Wed morning we got up and packed for Vegas. She insisted on more waffles. "More waffles at More Waffles?" I gladly complied. Driving out to Vegas she was completely blown away by the desert - she'd never seen one and we stopped to take pictures. (No palm trees) Along the way we talked quite a bit (as we'd been all along, of course) and her English was getting steadier and my Russian a little more expansive than "Yes, I understand" or "No, I don't understand." Both of us were mutually impressed at our ability to hear the other speak a word, and repeat it largely without accent. Her English is good, if she knows the words, she sounds like a very natural speaker, albeit, slow. Once her vocabulary improves, she'll be quite fluent. We stopped for a bit to eat at Baker (I couldn't convince her to risk The Mad Greek) and when she was utterly flummoxed by getting an empty soda cup with lunch, I told her it was like she was from the moon. This made her shoot coca-cola out of her nose, and became a running joke for the week. "You don't have altoids on the moon?" "What is altoids?" I gave her a ginger altoid and she was apalled. "No, nothing like this on moon!"
When we arrived at Vegas, we pulled right up to the Luxor without getting a view of the strip. She told me that she had imagined Vegas as much bigger, and not in the middle of the desert. She seemed let down - though the interior of the Luxor completely blew her mind. I got us a suite, too - and after we checked in she was totally amazed. I tried to convince her that we just couldn't see much of Vegas from where we were, but she didn't believe me. All along, I'd been using one of the only Russian phrases I know "Skaziti pajaouste, gde Krasnaya Ploushiitz?" (Tell me please, where is Red Square). So we were both in hysterics when we discovered the restaraunt Red Square at the Mandalay Bay. Without missing a beat, I said, "Skaziti pajaouste, gde Krasnaya Ploushiitz?" With an enthusiastic smile, and perfect sincerity she said, "Zdi! Zdi!"
We explored the Shark Reef and spent a little time at the slot machines in the Luxor, and went back to the room to get changed for a night out on the town. The suite has a jacuzzi right under the incline of the pyramid of the Luxor, and I must confess, soaking in a hot tub while looking out on the strip with a nice cold bottle of white close to hand is a luxury I would love to be more commonplace. When we finally got out on the strip at night, she was absolutely, totally boggled. She had convinced herself that the two or three hotels we could see from our window was all of Vegas - and by the day, they're somewhat drab, anyway. But at night, the full, ridiculous, overweening, crass, glorious splendor of Vegas was revealed - so bright it seems like day, as crowded and chaotic as Bedlam, and everywhere blinking, flashing, shining, spinning, blazing. She was floored. She confessed this also was not what she thought Vegas would be like ... but so much more! Seriously, watching her be amazed by all this stuff, and answering all of her questions about all the things that I would have taken as mundane - I saw it all through new eyes, too. It was exciting! Just walking on the strip, seeing the various things around Vegas like the Volcano, the trams, the ... you know, pretty much everything required some kind of explanation. Especially the way you have to go through a casino to cross the street, most of the time.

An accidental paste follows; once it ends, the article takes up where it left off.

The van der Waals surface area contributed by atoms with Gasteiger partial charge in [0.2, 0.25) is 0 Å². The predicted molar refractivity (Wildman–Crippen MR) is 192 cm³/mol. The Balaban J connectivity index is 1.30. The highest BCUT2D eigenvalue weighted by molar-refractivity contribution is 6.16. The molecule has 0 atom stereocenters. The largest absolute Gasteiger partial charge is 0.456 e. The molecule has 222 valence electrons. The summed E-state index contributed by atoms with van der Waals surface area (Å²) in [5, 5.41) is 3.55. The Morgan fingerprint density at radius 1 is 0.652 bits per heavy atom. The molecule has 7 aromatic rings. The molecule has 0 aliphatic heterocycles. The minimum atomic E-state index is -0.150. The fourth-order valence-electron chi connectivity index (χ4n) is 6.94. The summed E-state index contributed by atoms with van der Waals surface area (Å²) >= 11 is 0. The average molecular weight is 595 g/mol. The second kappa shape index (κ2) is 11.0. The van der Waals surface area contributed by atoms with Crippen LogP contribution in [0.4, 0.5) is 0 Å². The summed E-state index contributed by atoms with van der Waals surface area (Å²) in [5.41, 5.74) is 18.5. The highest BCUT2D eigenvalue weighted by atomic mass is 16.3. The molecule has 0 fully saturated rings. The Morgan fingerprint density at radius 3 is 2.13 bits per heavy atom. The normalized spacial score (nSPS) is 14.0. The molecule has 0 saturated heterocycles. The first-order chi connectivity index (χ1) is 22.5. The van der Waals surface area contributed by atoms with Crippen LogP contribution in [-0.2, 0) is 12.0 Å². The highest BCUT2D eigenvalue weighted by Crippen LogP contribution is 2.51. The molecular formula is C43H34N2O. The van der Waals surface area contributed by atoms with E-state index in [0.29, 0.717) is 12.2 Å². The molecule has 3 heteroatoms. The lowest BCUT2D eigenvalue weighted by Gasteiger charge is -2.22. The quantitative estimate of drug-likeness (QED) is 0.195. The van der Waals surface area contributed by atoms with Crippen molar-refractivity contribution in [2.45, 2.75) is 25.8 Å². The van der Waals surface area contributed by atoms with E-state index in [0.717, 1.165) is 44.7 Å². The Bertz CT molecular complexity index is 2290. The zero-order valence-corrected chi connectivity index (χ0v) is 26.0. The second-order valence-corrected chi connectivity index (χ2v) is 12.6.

By the time we actually got to Tao, where we were going to go dancing - she was so overwhelmed, she just couldn't take it anymore. When we stopped to take pictures, she couldn't even smile anymore. She has an amazing talent at striking some cute pose for every picture...but by that time, she would just stand there, not smiling, like for a DMV photo. She said, "I am all out of smile. I want to go home." We called it a night.
I'll finish the rest of the trip later - More Vegas, Disneyland, WorldCon, California Adventure, Hollywood, and Santa Barbara.